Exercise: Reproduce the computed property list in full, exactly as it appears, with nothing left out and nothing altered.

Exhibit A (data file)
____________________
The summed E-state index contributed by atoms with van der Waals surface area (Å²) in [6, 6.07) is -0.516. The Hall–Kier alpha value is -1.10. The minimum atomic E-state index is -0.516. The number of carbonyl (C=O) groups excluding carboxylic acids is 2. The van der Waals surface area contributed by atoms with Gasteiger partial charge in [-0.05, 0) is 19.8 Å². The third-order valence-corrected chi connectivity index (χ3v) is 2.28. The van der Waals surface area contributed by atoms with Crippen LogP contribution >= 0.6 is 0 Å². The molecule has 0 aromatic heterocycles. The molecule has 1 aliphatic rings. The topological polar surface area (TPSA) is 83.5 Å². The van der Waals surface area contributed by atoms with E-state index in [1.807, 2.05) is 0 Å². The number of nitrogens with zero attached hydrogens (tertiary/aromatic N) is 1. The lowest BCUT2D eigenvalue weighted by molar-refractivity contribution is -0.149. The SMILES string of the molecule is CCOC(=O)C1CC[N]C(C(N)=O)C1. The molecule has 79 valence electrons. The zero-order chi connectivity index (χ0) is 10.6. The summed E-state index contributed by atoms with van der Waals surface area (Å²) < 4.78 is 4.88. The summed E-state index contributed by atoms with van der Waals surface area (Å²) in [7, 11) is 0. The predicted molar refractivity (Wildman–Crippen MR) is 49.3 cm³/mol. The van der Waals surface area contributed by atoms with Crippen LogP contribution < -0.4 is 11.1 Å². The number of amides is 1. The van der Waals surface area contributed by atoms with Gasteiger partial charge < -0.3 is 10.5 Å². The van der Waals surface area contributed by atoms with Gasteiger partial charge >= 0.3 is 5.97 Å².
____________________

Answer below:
The summed E-state index contributed by atoms with van der Waals surface area (Å²) in [6, 6.07) is -0.516. The Hall–Kier alpha value is -1.10. The minimum atomic E-state index is -0.516. The number of carbonyl (C=O) groups excluding carboxylic acids is 2. The van der Waals surface area contributed by atoms with Gasteiger partial charge in [-0.05, 0) is 19.8 Å². The third-order valence-corrected chi connectivity index (χ3v) is 2.28. The van der Waals surface area contributed by atoms with Crippen LogP contribution >= 0.6 is 0 Å². The molecule has 0 aromatic heterocycles. The molecule has 1 aliphatic rings. The topological polar surface area (TPSA) is 83.5 Å². The van der Waals surface area contributed by atoms with E-state index in [1.807, 2.05) is 0 Å². The number of nitrogens with zero attached hydrogens (tertiary/aromatic N) is 1. The lowest BCUT2D eigenvalue weighted by molar-refractivity contribution is -0.149. The SMILES string of the molecule is CCOC(=O)C1CC[N]C(C(N)=O)C1. The molecule has 79 valence electrons. The zero-order chi connectivity index (χ0) is 10.6. The summed E-state index contributed by atoms with van der Waals surface area (Å²) < 4.78 is 4.88. The summed E-state index contributed by atoms with van der Waals surface area (Å²) in [7, 11) is 0. The predicted molar refractivity (Wildman–Crippen MR) is 49.3 cm³/mol. The van der Waals surface area contributed by atoms with Crippen LogP contribution < -0.4 is 11.1 Å². The number of amides is 1. The van der Waals surface area contributed by atoms with Gasteiger partial charge < -0.3 is 10.5 Å². The van der Waals surface area contributed by atoms with Gasteiger partial charge >= 0.3 is 5.97 Å².